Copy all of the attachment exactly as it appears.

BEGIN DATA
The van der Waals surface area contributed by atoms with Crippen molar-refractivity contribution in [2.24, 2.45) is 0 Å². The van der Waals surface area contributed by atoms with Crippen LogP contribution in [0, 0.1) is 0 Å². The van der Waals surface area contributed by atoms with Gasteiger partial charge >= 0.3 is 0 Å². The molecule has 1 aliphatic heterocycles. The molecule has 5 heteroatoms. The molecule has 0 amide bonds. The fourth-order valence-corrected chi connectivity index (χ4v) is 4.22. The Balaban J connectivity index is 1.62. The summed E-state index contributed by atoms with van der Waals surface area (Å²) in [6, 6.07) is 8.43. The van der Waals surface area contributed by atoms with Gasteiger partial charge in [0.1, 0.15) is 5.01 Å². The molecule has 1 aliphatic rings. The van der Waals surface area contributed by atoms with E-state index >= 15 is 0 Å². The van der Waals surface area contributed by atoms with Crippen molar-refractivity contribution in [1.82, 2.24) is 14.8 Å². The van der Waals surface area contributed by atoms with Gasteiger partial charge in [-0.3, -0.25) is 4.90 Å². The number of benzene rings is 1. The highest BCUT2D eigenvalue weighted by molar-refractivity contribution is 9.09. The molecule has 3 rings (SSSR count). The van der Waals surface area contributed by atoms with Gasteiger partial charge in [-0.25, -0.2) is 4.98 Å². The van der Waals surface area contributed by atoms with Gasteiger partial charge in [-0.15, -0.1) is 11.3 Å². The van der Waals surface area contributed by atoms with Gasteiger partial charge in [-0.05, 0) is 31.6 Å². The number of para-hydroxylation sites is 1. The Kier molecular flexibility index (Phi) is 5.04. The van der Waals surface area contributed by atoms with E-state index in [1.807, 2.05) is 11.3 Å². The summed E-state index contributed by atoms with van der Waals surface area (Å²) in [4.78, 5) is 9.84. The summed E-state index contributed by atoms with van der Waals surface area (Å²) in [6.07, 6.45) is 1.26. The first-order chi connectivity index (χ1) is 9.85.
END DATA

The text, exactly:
The van der Waals surface area contributed by atoms with Crippen molar-refractivity contribution in [2.24, 2.45) is 0 Å². The van der Waals surface area contributed by atoms with Crippen LogP contribution in [0, 0.1) is 0 Å². The van der Waals surface area contributed by atoms with Gasteiger partial charge >= 0.3 is 0 Å². The molecule has 1 aliphatic heterocycles. The molecule has 5 heteroatoms. The molecule has 0 amide bonds. The fourth-order valence-corrected chi connectivity index (χ4v) is 4.22. The Balaban J connectivity index is 1.62. The summed E-state index contributed by atoms with van der Waals surface area (Å²) in [6, 6.07) is 8.43. The van der Waals surface area contributed by atoms with Gasteiger partial charge in [0.1, 0.15) is 5.01 Å². The molecule has 1 aliphatic rings. The van der Waals surface area contributed by atoms with E-state index >= 15 is 0 Å². The van der Waals surface area contributed by atoms with Crippen molar-refractivity contribution in [1.82, 2.24) is 14.8 Å². The van der Waals surface area contributed by atoms with Gasteiger partial charge in [-0.3, -0.25) is 4.90 Å². The number of benzene rings is 1. The highest BCUT2D eigenvalue weighted by molar-refractivity contribution is 9.09. The molecule has 3 rings (SSSR count). The van der Waals surface area contributed by atoms with Gasteiger partial charge in [-0.25, -0.2) is 4.98 Å². The van der Waals surface area contributed by atoms with Gasteiger partial charge in [-0.15, -0.1) is 11.3 Å². The van der Waals surface area contributed by atoms with Gasteiger partial charge in [-0.05, 0) is 31.6 Å². The number of para-hydroxylation sites is 1. The Kier molecular flexibility index (Phi) is 5.04. The van der Waals surface area contributed by atoms with E-state index in [1.807, 2.05) is 11.3 Å². The summed E-state index contributed by atoms with van der Waals surface area (Å²) in [4.78, 5) is 9.84. The summed E-state index contributed by atoms with van der Waals surface area (Å²) in [6.07, 6.45) is 1.26. The first-order chi connectivity index (χ1) is 9.85.